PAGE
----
The Glenrothes distillery has been making whisky since 1879 in its “quiet corner of Speyside”. Despite its heritage, it took over 100 years before it developed its own single malt brand, back in 1994. Since that time, the output of Glenrothes has fluctuated nearly as much as it’s ownership. The primary focus in that time however has been on vintages and flavours, rather than age statements. Their opening gambit under Berry Bros & Rudd ownership from 2010 was the Select Reserve, being reviewed here. This has since been replaced by the Vintage Reserve in 2015, which in turn has itself been scrapped in favour of age statements now back under the ownership of Edrington group from 2017. Why review this whisky then? Well, it can still be found out there in the wild plus its main emphasis is the house style and character of the Glenrothes spirit. Housed in their signature squat and bulbous bottle style (which has continued throughout its various ownerships and style changes), this whisky is captured at 40% ABV.
It’s light and heady to begin with. There’s an instant smell of malt, and a perfume-y floral scent that shoots right up the nose. Returning to the glass and there’s definitely a good fruity vibe amongst the smells, with plums, damsons and oranges coming to mind. It remains quite light and heady for some time and is pretty much popping out of the glass. Given time though and there is some easygoing vanilla and honey in there once it all dies down and a gentle spice.
Lots of flavours popping off the tongue now: sherbet, malt, peach, malt, pineapple, malt, passion fruit, malt, melba toast, malt and then lots of honey – not just honey sweetness either but that slightly cloying, herbal/floral note that you get from good honey too. And malt. Of course.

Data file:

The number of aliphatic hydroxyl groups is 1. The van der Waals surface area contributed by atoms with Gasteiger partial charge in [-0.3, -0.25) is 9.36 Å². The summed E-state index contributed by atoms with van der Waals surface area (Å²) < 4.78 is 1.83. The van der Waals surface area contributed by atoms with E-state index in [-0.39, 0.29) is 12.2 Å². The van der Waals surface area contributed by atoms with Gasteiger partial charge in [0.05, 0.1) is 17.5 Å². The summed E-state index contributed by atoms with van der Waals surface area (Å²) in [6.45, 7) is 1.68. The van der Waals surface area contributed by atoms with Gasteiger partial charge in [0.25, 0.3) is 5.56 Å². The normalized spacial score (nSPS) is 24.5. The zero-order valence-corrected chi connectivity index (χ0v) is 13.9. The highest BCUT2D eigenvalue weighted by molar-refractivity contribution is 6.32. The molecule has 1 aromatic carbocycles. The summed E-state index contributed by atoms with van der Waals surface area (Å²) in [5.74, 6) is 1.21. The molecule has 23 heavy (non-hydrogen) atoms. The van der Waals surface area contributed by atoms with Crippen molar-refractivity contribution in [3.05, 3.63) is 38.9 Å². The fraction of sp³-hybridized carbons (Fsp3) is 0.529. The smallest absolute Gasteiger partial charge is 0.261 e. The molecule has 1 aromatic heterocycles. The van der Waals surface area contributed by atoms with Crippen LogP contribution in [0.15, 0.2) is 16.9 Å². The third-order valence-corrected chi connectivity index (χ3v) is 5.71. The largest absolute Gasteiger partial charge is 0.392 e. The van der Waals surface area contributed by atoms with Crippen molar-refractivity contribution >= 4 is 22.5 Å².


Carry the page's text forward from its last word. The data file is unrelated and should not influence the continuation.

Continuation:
A little acidic and bitter after all that sweetness with the oak spice closing out on the finish – think cardamom, ginger and nutmeg. You have enough time to get to grips with these flavours too as the finish lingers.
Well, from my experiences to date any whisky that is packaged with the label “select” or “reserve” has fallen short of the standard that I know a malt house can make. [ed: That’s not being a whisky snob either, that’s just my own experience] So when I first saw this in stores, not just with “select” but also “reserve”, I thought I’d spend my cash elsewhere until I could try it at a pub or similar. (Remember pubs?) These are after all, terms usually associated with entry level or cheap, no-frills output. With various friends having enjoyed it over the years though, I was glad to have a bottle in the house. It is fresh, lively, and ’popping’ with delicate flavours (which I know I’ve used twice in the tasting notes). It’s enjoyable, but unfortunately that initial complexity and sweet balance slips away towards the finish. Probably a result of the youthful spirit in it, but its not pretending to be anything else either. It is light of body and as such very easy to drink. I also rather like their unique bottle shape and the handwritten style notes on the bottle that give it a different and personal touch. Definitely an easy opening gambit with promise and a good signpost for their more mature vintages.
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